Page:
A confusion of brown, black, and tan flecks of color cover the forewings of the Labyrinth Moth. A single white dot sits alone on the lower part of each forewing. Its clean brightness keeps it from getting lost despite its small size. Like most leafrollers in this family, the Labyrinth Moth holds its wings tightly against its body resulting in a slight pleat or tuck by the tip of the abdomen. Its furry head is held high and large eyes sit on either side of it.
Larvae are segmented and plumper at the middle part of the body than at the head or rear end. They may be green, or perhaps a gradient of colors that ranges to pink as it prepares to pupate. This species of caterpillar feeds on sassafrass leaves as well at witchhazel and hawthorn. It is likely to be tucked inside a leaf that has curled with help from its strong silk.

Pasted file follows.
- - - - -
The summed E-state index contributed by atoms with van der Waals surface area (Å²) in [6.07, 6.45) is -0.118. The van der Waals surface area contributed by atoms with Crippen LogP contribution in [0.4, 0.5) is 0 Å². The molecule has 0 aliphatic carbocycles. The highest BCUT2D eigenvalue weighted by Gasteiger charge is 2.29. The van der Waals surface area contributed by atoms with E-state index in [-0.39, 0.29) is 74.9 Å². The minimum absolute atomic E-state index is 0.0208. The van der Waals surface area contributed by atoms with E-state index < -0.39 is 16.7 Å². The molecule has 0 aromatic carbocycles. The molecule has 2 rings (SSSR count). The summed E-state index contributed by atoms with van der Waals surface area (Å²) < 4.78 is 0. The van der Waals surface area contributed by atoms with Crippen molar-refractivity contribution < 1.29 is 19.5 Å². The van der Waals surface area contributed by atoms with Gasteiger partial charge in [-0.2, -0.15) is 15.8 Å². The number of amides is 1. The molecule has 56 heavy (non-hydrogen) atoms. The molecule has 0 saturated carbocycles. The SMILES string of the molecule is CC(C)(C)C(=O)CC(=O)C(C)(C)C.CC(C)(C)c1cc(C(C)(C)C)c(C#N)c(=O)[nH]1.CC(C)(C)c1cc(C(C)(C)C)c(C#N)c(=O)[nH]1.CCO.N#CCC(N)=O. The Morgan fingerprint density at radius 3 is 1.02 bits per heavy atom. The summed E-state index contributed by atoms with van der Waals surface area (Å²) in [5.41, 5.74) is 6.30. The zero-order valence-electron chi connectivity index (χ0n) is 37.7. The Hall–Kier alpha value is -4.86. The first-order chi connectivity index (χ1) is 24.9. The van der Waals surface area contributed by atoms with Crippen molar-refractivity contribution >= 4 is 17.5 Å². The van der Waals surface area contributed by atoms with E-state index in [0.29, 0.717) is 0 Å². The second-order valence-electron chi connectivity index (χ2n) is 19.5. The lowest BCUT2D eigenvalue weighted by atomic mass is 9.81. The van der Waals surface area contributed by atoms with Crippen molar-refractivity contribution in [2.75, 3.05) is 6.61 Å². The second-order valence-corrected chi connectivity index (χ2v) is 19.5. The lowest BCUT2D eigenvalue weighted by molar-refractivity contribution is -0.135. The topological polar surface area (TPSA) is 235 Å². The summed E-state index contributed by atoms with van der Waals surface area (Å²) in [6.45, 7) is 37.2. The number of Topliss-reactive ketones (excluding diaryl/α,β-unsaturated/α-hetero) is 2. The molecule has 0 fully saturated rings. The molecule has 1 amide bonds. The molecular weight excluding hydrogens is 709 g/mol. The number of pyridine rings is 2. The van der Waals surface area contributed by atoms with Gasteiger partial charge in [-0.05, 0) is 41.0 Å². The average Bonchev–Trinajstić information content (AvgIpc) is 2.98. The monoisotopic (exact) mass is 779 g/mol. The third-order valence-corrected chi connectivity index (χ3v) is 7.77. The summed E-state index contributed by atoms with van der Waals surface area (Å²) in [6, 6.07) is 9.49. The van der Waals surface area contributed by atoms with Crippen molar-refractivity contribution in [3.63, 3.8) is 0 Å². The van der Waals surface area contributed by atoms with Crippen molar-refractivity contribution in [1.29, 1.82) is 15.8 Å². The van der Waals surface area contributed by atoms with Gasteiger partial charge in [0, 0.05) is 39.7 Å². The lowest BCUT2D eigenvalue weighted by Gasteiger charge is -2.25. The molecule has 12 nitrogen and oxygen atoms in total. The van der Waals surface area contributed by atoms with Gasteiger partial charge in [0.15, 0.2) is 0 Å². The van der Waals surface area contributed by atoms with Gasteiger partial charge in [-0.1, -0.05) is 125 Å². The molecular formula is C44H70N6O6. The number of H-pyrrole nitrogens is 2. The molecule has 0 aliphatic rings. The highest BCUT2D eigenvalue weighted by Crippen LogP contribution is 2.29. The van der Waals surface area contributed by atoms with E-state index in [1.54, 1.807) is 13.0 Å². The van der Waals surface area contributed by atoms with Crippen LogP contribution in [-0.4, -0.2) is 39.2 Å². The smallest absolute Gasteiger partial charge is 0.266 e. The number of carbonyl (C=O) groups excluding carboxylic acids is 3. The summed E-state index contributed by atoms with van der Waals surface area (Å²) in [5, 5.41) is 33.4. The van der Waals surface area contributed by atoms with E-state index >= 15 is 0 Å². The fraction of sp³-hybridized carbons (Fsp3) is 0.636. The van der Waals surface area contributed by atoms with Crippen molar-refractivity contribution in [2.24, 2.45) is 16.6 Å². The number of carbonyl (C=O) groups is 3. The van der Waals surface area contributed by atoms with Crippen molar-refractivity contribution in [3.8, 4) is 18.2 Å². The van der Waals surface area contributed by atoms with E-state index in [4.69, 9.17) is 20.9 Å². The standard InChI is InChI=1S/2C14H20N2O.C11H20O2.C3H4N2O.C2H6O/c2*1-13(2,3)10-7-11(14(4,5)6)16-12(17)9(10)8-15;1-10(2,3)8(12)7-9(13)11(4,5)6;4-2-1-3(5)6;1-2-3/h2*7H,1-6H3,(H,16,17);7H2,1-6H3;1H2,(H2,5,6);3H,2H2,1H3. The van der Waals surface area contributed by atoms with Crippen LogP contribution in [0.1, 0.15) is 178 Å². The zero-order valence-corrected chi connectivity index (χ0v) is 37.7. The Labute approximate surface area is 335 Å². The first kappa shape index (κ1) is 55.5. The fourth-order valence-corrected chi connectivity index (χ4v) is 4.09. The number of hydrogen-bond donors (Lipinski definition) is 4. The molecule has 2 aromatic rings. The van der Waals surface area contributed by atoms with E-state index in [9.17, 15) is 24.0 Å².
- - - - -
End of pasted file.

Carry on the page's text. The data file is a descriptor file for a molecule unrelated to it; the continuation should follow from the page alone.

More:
General Characteristics Capability, Shape, Texture/Pattern, Benefits, Dangers
Note: An insect's reach is not limited by lines drawn on a map and therefore species may appear in areas, regions and/or states beyond those listed above as they are driven by environmental factors (such as climate change), available food supplies and mating patterns.
Territorial Map U.S., Canada, and Mexico
Prince Edward Is.
Butterfly and Moth Anatomy
Antennae: Butterflies and Moths have a pair of antennae on the head used for sensing.
Head: The head is home to the insect's eyes, antennae, and proboscis.
Thorax: Home to the three pairs of legs as well as vital internal organs.
Abdomen: Contains vital internal organs such as the heart(s) and reproduction facilities.
Forewing: The upper, forward wing pair used for flying.
Hindwing: The lower, rearward wing pair used for flying.
NOTE: Butterflies and Moths are part of the Lepidopteran order as they share many similarities.